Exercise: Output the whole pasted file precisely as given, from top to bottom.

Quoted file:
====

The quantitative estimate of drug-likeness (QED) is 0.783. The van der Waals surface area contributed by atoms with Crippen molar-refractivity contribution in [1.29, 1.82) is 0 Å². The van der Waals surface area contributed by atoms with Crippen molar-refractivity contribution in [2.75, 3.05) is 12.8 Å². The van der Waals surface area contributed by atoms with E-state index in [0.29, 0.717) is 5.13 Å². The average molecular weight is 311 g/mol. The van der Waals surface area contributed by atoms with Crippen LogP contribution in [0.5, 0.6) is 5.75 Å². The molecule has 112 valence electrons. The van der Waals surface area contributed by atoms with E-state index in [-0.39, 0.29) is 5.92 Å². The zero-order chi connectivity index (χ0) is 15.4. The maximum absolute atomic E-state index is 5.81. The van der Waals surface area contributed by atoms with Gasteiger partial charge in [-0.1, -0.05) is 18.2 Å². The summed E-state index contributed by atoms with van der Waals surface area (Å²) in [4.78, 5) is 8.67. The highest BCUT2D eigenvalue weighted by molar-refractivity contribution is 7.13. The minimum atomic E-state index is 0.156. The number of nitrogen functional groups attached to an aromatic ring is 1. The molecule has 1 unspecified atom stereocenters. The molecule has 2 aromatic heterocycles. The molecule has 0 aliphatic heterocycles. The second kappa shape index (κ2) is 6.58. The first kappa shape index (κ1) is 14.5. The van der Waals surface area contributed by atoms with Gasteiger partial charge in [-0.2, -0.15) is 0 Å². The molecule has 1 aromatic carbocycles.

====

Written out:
The quantitative estimate of drug-likeness (QED) is 0.783. The van der Waals surface area contributed by atoms with Crippen molar-refractivity contribution in [1.29, 1.82) is 0 Å². The van der Waals surface area contributed by atoms with Crippen molar-refractivity contribution in [2.75, 3.05) is 12.8 Å². The van der Waals surface area contributed by atoms with E-state index in [0.29, 0.717) is 5.13 Å². The average molecular weight is 311 g/mol. The van der Waals surface area contributed by atoms with Crippen LogP contribution in [0.5, 0.6) is 5.75 Å². The molecule has 112 valence electrons. The van der Waals surface area contributed by atoms with E-state index in [-0.39, 0.29) is 5.92 Å². The zero-order chi connectivity index (χ0) is 15.4. The maximum absolute atomic E-state index is 5.81. The van der Waals surface area contributed by atoms with Gasteiger partial charge in [-0.1, -0.05) is 18.2 Å². The summed E-state index contributed by atoms with van der Waals surface area (Å²) in [4.78, 5) is 8.67. The highest BCUT2D eigenvalue weighted by molar-refractivity contribution is 7.13. The minimum atomic E-state index is 0.156. The number of nitrogen functional groups attached to an aromatic ring is 1. The molecule has 1 unspecified atom stereocenters. The molecule has 2 aromatic heterocycles. The molecule has 0 aliphatic heterocycles. The second kappa shape index (κ2) is 6.58. The first kappa shape index (κ1) is 14.5. The van der Waals surface area contributed by atoms with Gasteiger partial charge in [-0.2, -0.15) is 0 Å². The molecule has 1 aromatic carbocycles.